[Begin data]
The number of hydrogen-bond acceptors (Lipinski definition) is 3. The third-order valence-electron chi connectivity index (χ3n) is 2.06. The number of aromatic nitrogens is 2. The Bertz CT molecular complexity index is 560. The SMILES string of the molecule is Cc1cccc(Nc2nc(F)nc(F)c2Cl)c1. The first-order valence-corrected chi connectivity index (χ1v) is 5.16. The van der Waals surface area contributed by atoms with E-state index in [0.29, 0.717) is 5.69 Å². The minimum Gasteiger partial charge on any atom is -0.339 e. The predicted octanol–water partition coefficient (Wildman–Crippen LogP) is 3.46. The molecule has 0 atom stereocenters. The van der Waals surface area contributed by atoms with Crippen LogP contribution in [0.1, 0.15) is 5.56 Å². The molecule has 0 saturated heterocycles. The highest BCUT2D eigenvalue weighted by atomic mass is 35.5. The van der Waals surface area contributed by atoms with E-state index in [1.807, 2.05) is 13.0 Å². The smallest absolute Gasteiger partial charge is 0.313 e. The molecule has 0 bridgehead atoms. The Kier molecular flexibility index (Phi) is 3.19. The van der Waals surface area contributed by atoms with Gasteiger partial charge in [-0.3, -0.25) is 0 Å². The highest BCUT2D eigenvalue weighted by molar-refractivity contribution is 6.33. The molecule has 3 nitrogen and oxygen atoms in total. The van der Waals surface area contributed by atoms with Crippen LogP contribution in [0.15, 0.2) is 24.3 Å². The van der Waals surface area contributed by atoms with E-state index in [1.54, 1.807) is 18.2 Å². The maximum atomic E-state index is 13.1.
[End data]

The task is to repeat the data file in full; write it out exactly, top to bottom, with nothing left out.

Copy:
The number of hydrogen-bond acceptors (Lipinski definition) is 3. The third-order valence-electron chi connectivity index (χ3n) is 2.06. The number of aromatic nitrogens is 2. The Bertz CT molecular complexity index is 560. The SMILES string of the molecule is Cc1cccc(Nc2nc(F)nc(F)c2Cl)c1. The first-order valence-corrected chi connectivity index (χ1v) is 5.16. The van der Waals surface area contributed by atoms with E-state index in [0.29, 0.717) is 5.69 Å². The minimum Gasteiger partial charge on any atom is -0.339 e. The predicted octanol–water partition coefficient (Wildman–Crippen LogP) is 3.46. The molecule has 0 atom stereocenters. The van der Waals surface area contributed by atoms with Crippen LogP contribution in [0.1, 0.15) is 5.56 Å². The molecule has 0 saturated heterocycles. The highest BCUT2D eigenvalue weighted by atomic mass is 35.5. The van der Waals surface area contributed by atoms with E-state index in [1.807, 2.05) is 13.0 Å². The smallest absolute Gasteiger partial charge is 0.313 e. The molecule has 0 bridgehead atoms. The Kier molecular flexibility index (Phi) is 3.19. The van der Waals surface area contributed by atoms with Gasteiger partial charge in [-0.3, -0.25) is 0 Å². The highest BCUT2D eigenvalue weighted by molar-refractivity contribution is 6.33. The molecule has 3 nitrogen and oxygen atoms in total. The van der Waals surface area contributed by atoms with Crippen LogP contribution in [0.15, 0.2) is 24.3 Å². The van der Waals surface area contributed by atoms with E-state index in [1.54, 1.807) is 18.2 Å². The maximum atomic E-state index is 13.1.